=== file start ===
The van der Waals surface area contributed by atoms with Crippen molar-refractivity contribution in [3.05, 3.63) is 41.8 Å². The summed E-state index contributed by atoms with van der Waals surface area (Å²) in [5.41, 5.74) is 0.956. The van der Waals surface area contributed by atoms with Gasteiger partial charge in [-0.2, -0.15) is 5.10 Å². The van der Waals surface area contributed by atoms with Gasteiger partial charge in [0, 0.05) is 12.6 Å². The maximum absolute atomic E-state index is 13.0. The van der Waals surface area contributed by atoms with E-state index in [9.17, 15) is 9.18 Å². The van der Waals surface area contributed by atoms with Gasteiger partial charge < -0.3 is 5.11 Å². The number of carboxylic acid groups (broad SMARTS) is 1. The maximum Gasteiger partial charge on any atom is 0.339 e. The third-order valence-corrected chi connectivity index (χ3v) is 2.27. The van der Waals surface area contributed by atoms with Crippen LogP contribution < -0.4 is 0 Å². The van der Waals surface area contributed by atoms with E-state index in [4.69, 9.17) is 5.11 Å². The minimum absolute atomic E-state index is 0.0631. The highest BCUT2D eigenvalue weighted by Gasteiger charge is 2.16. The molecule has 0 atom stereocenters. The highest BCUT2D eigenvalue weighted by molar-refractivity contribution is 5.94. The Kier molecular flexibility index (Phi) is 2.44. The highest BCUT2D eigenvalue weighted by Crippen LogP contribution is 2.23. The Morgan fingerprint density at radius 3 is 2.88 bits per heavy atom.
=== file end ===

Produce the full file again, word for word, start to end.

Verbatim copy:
The van der Waals surface area contributed by atoms with Crippen molar-refractivity contribution in [3.05, 3.63) is 41.8 Å². The summed E-state index contributed by atoms with van der Waals surface area (Å²) in [5.41, 5.74) is 0.956. The van der Waals surface area contributed by atoms with Gasteiger partial charge in [-0.2, -0.15) is 5.10 Å². The van der Waals surface area contributed by atoms with Gasteiger partial charge in [0, 0.05) is 12.6 Å². The maximum absolute atomic E-state index is 13.0. The van der Waals surface area contributed by atoms with E-state index in [9.17, 15) is 9.18 Å². The van der Waals surface area contributed by atoms with Gasteiger partial charge < -0.3 is 5.11 Å². The number of carboxylic acid groups (broad SMARTS) is 1. The maximum Gasteiger partial charge on any atom is 0.339 e. The third-order valence-corrected chi connectivity index (χ3v) is 2.27. The van der Waals surface area contributed by atoms with Crippen LogP contribution < -0.4 is 0 Å². The van der Waals surface area contributed by atoms with E-state index in [4.69, 9.17) is 5.11 Å². The minimum absolute atomic E-state index is 0.0631. The highest BCUT2D eigenvalue weighted by Gasteiger charge is 2.16. The molecule has 0 atom stereocenters. The highest BCUT2D eigenvalue weighted by molar-refractivity contribution is 5.94. The Kier molecular flexibility index (Phi) is 2.44. The highest BCUT2D eigenvalue weighted by Crippen LogP contribution is 2.23. The Morgan fingerprint density at radius 3 is 2.88 bits per heavy atom.